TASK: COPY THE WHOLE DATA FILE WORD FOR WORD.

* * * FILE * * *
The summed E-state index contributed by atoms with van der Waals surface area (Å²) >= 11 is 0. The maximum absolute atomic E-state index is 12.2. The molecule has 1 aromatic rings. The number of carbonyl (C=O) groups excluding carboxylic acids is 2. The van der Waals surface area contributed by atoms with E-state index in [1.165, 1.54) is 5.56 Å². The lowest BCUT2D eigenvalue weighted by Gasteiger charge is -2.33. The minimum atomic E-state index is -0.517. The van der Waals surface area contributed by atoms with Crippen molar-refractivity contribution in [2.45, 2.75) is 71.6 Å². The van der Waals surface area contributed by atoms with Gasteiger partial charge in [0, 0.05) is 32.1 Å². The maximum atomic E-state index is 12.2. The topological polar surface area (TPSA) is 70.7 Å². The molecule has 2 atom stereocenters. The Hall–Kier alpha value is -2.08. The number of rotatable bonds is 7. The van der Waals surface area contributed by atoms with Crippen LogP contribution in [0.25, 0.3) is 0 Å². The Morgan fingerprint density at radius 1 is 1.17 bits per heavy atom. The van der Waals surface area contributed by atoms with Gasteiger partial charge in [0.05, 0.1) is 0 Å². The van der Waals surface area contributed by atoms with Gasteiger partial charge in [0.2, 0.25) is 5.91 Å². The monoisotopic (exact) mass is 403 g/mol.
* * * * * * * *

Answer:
The summed E-state index contributed by atoms with van der Waals surface area (Å²) >= 11 is 0. The maximum absolute atomic E-state index is 12.2. The molecule has 1 aromatic rings. The number of carbonyl (C=O) groups excluding carboxylic acids is 2. The van der Waals surface area contributed by atoms with E-state index in [1.165, 1.54) is 5.56 Å². The lowest BCUT2D eigenvalue weighted by Gasteiger charge is -2.33. The minimum atomic E-state index is -0.517. The van der Waals surface area contributed by atoms with Crippen molar-refractivity contribution in [2.45, 2.75) is 71.6 Å². The van der Waals surface area contributed by atoms with Gasteiger partial charge in [0, 0.05) is 32.1 Å². The maximum atomic E-state index is 12.2. The topological polar surface area (TPSA) is 70.7 Å². The molecule has 2 atom stereocenters. The Hall–Kier alpha value is -2.08. The number of rotatable bonds is 7. The van der Waals surface area contributed by atoms with Crippen LogP contribution in [0.25, 0.3) is 0 Å². The Morgan fingerprint density at radius 1 is 1.17 bits per heavy atom. The van der Waals surface area contributed by atoms with Gasteiger partial charge in [0.05, 0.1) is 0 Å². The van der Waals surface area contributed by atoms with Gasteiger partial charge in [0.2, 0.25) is 5.91 Å². The monoisotopic (exact) mass is 403 g/mol.